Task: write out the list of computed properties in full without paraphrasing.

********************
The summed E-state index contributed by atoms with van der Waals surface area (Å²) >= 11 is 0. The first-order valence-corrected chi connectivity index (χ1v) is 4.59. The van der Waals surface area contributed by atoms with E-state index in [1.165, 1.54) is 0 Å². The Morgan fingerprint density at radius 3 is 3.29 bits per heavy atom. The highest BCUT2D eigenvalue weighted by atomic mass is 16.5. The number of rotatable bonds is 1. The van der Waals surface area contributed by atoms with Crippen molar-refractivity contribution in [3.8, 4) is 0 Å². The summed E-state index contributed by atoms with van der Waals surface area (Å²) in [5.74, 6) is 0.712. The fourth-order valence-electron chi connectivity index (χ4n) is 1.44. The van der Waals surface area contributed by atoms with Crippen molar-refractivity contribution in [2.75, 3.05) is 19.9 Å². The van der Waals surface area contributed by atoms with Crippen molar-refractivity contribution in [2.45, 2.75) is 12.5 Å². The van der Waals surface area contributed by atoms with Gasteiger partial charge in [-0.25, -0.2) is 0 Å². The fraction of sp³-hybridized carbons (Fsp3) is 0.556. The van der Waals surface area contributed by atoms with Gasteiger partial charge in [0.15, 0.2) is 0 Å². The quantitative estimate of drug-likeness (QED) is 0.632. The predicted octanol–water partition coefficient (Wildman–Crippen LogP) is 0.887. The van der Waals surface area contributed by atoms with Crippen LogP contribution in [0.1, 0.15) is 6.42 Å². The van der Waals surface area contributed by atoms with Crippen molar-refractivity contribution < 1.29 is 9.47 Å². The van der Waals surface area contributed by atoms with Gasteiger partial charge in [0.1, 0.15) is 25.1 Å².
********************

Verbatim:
The summed E-state index contributed by atoms with van der Waals surface area (Å²) >= 11 is 0. The first-order valence-corrected chi connectivity index (χ1v) is 4.59. The van der Waals surface area contributed by atoms with E-state index in [1.165, 1.54) is 0 Å². The Morgan fingerprint density at radius 3 is 3.29 bits per heavy atom. The highest BCUT2D eigenvalue weighted by atomic mass is 16.5. The number of rotatable bonds is 1. The van der Waals surface area contributed by atoms with Crippen molar-refractivity contribution in [3.8, 4) is 0 Å². The summed E-state index contributed by atoms with van der Waals surface area (Å²) in [5.74, 6) is 0.712. The fourth-order valence-electron chi connectivity index (χ4n) is 1.44. The van der Waals surface area contributed by atoms with Crippen molar-refractivity contribution in [2.75, 3.05) is 19.9 Å². The van der Waals surface area contributed by atoms with Crippen molar-refractivity contribution in [2.45, 2.75) is 12.5 Å². The van der Waals surface area contributed by atoms with Gasteiger partial charge in [-0.25, -0.2) is 0 Å². The fraction of sp³-hybridized carbons (Fsp3) is 0.556. The van der Waals surface area contributed by atoms with Gasteiger partial charge in [0.15, 0.2) is 0 Å². The quantitative estimate of drug-likeness (QED) is 0.632. The predicted octanol–water partition coefficient (Wildman–Crippen LogP) is 0.887. The van der Waals surface area contributed by atoms with Crippen LogP contribution in [0.1, 0.15) is 6.42 Å². The van der Waals surface area contributed by atoms with Crippen molar-refractivity contribution < 1.29 is 9.47 Å². The van der Waals surface area contributed by atoms with Gasteiger partial charge in [0.1, 0.15) is 25.1 Å².